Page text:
And then the 2008 collapse occurred, sending much of the developed world into an economic recession. Countries whose economies had not been hollowed out through over-financialization or dependence on the US performed well. Growth in Asia continued. The United States experienced an anemic rebound with many jobs shuttered for good and growing share of wealth concentrating itself in the hands of a few. This trend accelerated through the 10s as Silicon Valley came to replace Wall Street as the destination for the smartest, most promising, and ambitious young talent ready to put a dent in the universe.
No doubt millions of working and middle class kids who witnessed their parents laid off or struggle financially during the after-math of financial crisis were left with a sour impression of “elites”. When bankers walked away with a slap on the wrist and relatively little changed with regards to regulation, social confidence in our systems fell. That the recovery wasn’t equal and there were never serious efforts to re-skill a displaced workforce for the new jobs replacing the old through unfettered globalization and automation didn’t help.
The kids watched and learned. While their older millennial siblings and cousins may have grown up to demand social justice and seek the novelty of experiences in rebellion to their corporate Gen-X parents, Gen-Z all too early learned the reality of classism which underpinned the fight for a fair chance at the American dream.
Economic and Social justice are deeply intertwined. Burdened with crushing student debt, entering the workforce during a novel pandemic and witnessing 4 years of American withdrawal from the world-stage has left a profound impression in the psyche of Gen-Z’s front-runners.
In Gen-Z’s front runners, you find a cohort which has grown up navigating the internet, more technical, diverse, skilled, and conscientious than any before it in recent history.
Boomers thrived off of the stability constructed largely by the efforts of the greatest and silent generations. Generation X silently accepted the roles Boomers placed them into. Western, and in particular, American Millennials — burdened by crushing debt, a radically changing world, lower prospects for success than their predecessors, and a system no longer sustainable — sought to escape or rebel culturally, delaying the generally accepted markers of adulthood and often finding themselves labeled as narcissists by Boomers projecting their own lived experiences from the 70s.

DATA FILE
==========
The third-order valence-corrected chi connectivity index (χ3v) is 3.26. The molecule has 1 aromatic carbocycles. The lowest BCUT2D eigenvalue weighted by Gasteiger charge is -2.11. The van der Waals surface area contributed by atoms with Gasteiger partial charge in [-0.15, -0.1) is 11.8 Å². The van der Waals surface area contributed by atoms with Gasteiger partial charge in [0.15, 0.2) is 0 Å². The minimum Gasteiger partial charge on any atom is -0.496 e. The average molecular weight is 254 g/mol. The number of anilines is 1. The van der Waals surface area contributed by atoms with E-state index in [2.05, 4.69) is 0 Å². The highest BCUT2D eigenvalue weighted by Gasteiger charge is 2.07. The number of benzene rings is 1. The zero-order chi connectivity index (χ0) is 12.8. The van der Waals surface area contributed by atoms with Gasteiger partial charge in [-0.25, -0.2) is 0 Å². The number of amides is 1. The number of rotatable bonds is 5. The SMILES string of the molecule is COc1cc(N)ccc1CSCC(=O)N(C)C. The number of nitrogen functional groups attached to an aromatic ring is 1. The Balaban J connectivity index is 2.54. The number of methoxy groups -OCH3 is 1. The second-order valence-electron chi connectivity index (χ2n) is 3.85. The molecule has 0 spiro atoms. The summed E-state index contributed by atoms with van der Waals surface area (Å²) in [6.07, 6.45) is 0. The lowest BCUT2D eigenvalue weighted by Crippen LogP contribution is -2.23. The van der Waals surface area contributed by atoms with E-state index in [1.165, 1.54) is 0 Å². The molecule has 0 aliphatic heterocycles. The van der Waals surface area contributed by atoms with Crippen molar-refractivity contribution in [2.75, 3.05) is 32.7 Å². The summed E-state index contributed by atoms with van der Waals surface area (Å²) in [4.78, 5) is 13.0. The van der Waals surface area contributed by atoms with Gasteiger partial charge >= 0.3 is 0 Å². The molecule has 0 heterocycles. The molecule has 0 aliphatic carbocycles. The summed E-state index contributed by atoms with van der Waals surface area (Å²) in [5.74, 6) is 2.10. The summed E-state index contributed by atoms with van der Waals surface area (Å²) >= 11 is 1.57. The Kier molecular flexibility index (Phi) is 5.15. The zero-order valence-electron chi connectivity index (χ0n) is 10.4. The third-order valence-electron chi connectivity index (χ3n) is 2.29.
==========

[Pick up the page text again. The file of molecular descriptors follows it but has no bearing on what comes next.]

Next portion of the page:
The new kids on the proverbial block are criticized for living life slower than their predecessors though heaped with praise for higher educational achievement, lower teen-pregnancy rates, lower rates of alcoholism and drug abuse, and a strong concern for job prospects and financial literacy.
The Kids are alright.
The world may not be. Climate change is an existential threat to our species among many others. Growing wealth inequality is tearing the social fabric of societies everywhere — Just look to the populist movements of the past decade. Increasing centralization of political and economic power is leaving many with less agency over fundamental the factors shaping their lives. Whereas a tribe would once be responsible for its own survival, today it is impacted by centrally influenced factors like unemployment, labor demand, interest rates, inflation, fiscal policy, and federal politics.
Yet, there are many reasons to be optimistic.
People are resilient. They adapt.
Complaints of new political schema, technology, or living conditions predate modern society. In the 15th century, critics of the printing press warned of a plague of laziness such a technology would create. There were those who feared the dissemination of books to the masses reasoning common folk would become fixated and detached from reality.
With each new technological breakthrough, alarmists shouted cries of mass unemployment, a devil’s grip on our hearts, and advocated a return to the good old days.
Each generation imparts dogmas to its successors which they choose to accept or rebel against. Many behaviors throughout history reflect patterns, no less real than those which manifest themselves in our physical world. Though we claim that we are doomed to repeat history, it does seem that as a species, we’ve adapted quite well to major stressors.
Despite the historical trauma of conquest, disease, genocide, and large scale stressors, 7.5 billion of us inhabit the planet today. The overwhelming majority of us are experiencing higher standards of living than our predecessors merely one century ago.
The kids are alright.
I don’t want this to be interpreted as an endorsement of cruel social Darwinist ideals. Often, it isn’t the biologically “fittest” who survive but the beneficiaries of luck. Serendipity is a wonderful enabler for the statistically mediocre and zemblanity a confounder for the potential“great”.
The point I want to get across, is that today‘s young, despite being confronted with significant challenges, are also enabled by some of the sharpest tools and the drive to push back. Neither accepting the status quo, nor embracing an ideology of escapism are viable options.
Necessity drives innovation. A cornered beast fights hardest. A people tested, rise to the occasion. The kids will be alright.
They’re ready to be entrusted with our future.